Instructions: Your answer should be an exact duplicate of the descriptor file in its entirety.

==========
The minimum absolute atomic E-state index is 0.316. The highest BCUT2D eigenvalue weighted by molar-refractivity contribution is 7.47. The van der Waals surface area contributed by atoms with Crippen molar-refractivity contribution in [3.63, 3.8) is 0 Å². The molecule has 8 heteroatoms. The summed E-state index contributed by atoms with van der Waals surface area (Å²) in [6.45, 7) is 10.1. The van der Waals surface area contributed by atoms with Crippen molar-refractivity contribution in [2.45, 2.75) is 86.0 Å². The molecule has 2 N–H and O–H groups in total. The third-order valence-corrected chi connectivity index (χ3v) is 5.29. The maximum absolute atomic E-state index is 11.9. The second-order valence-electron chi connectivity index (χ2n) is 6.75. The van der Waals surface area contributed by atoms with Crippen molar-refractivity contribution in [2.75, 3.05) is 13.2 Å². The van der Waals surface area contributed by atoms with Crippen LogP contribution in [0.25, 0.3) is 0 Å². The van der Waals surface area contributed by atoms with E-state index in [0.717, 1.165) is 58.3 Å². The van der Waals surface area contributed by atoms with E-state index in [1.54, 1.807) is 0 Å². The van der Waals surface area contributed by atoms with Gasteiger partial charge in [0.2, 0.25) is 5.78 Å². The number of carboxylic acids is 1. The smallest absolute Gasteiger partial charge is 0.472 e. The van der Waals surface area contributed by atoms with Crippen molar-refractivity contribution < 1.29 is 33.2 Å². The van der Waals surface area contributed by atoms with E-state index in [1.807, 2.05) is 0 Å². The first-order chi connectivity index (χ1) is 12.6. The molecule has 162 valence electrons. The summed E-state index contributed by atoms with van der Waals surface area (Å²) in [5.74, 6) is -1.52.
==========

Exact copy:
The minimum absolute atomic E-state index is 0.316. The highest BCUT2D eigenvalue weighted by molar-refractivity contribution is 7.47. The van der Waals surface area contributed by atoms with Crippen molar-refractivity contribution in [3.63, 3.8) is 0 Å². The molecule has 8 heteroatoms. The summed E-state index contributed by atoms with van der Waals surface area (Å²) in [6.45, 7) is 10.1. The van der Waals surface area contributed by atoms with Crippen molar-refractivity contribution in [2.45, 2.75) is 86.0 Å². The molecule has 2 N–H and O–H groups in total. The third-order valence-corrected chi connectivity index (χ3v) is 5.29. The maximum absolute atomic E-state index is 11.9. The second-order valence-electron chi connectivity index (χ2n) is 6.75. The van der Waals surface area contributed by atoms with Crippen molar-refractivity contribution in [2.75, 3.05) is 13.2 Å². The van der Waals surface area contributed by atoms with Crippen LogP contribution in [0.25, 0.3) is 0 Å². The van der Waals surface area contributed by atoms with E-state index in [0.717, 1.165) is 58.3 Å². The van der Waals surface area contributed by atoms with E-state index in [1.54, 1.807) is 0 Å². The van der Waals surface area contributed by atoms with Gasteiger partial charge in [0.2, 0.25) is 5.78 Å². The number of carboxylic acids is 1. The smallest absolute Gasteiger partial charge is 0.472 e. The van der Waals surface area contributed by atoms with Crippen molar-refractivity contribution < 1.29 is 33.2 Å². The van der Waals surface area contributed by atoms with E-state index in [1.807, 2.05) is 0 Å². The first-order chi connectivity index (χ1) is 12.6. The molecule has 162 valence electrons. The summed E-state index contributed by atoms with van der Waals surface area (Å²) in [5.74, 6) is -1.52.